It could be said (if such things were even discussed) that Alfred Hitchcock and the Making of Psycho has, in terms of quality and quantity, rounded out its cast to a pretty solid degree. You’ve got your two leads (Anthony Hopkins, playing Hitchcock, and Helen Mirren as his wife, Alma) and, perhaps more importantly, a supporting lineup that none of us expected to be so impressive (Scarlett Johansson, James D’Arcy, Jessica Biel, Michael Stuhlbarg, Danny Huston, Toni Collette, and Michael Wincott).
But there’s still a couple of more parts to fill before things go into action, and this is where THR and Variety come in. They tell us, respectively, that Kurtwood Smith (RoboCop, That ’70s Show) and Wallace Langham (CSI, Little Miss Sunshine) have either signed or are in talks for the film, both playing historical figures. The former’s role is that of a slightly less-known Hollywood player — Geoffrey Shurlock, the Motion Picture Production Code’s administrator. (Think the MPAA but, this being the ’60s, even less diverse.) With much of Sacha Gervasi‘s film tackling the struggle between Hitchcock and institutions — like the ratings board — over his film’s production, you can imagine how Smith‘s role will factor into the overall picture.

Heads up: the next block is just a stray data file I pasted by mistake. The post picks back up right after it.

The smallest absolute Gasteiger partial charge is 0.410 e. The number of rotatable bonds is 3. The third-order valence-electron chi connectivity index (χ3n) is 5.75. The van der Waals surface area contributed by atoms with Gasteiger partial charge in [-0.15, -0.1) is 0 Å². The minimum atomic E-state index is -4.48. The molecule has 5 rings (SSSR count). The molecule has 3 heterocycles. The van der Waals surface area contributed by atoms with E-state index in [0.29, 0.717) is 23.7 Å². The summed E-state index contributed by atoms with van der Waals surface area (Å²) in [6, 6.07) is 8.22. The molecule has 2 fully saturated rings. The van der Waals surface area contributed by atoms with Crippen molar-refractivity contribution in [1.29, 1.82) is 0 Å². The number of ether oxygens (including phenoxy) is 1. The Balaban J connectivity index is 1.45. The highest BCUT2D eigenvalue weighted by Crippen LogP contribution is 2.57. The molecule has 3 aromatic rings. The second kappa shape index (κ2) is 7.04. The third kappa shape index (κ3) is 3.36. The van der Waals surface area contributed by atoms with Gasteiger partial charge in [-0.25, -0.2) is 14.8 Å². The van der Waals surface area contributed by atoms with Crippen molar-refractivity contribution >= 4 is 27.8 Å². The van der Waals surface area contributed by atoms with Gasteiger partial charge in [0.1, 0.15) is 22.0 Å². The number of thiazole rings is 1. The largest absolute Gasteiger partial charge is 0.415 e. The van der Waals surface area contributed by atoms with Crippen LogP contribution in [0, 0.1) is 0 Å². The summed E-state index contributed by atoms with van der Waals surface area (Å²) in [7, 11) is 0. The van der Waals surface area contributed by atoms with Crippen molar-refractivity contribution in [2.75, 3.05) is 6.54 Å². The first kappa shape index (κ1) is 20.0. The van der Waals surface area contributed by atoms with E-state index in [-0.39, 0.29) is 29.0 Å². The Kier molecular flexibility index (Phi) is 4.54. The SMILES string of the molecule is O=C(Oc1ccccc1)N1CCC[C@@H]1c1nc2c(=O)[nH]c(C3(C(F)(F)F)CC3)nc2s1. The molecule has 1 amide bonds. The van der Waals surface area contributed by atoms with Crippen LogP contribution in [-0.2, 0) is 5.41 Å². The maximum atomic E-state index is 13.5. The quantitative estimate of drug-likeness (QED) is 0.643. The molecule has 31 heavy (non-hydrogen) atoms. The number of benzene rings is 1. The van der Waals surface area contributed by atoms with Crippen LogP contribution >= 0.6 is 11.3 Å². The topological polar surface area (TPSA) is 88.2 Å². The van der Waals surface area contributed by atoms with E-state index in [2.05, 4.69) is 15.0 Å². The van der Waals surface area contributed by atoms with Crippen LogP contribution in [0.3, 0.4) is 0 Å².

We all know Langham‘s part, however: Saul Bass, legendary designer of many title sequences and posters for Hitchcock, Psycho among them. Both artists are said to have conflicted on a creative level — geniuses have a tendency to do that — which, like the implementation of Shurlock, should create some nice conflict; two smart additions to what’s already a nice lineup. Shooting should begin soon.
Are you convinced by these picks?
With a seemingly endless amount of streaming options — not only the titles at our disposal, but services themselves — we’ve taken it upon ourselves to highlight the titles that have recently hit the interwebs. Every week, one will be able to see the cream of the crop (or perhaps some simply interesting picks) of streaming […]
Since any New York City cinephile has a nearly suffocating wealth of theatrical options, we figured it’d be best to compile some of the more worthwhile repertory showings into one handy list. Displayed below are a few of the city’s most reliable theaters and links to screenings of their weekend offerings — films you’re not […]
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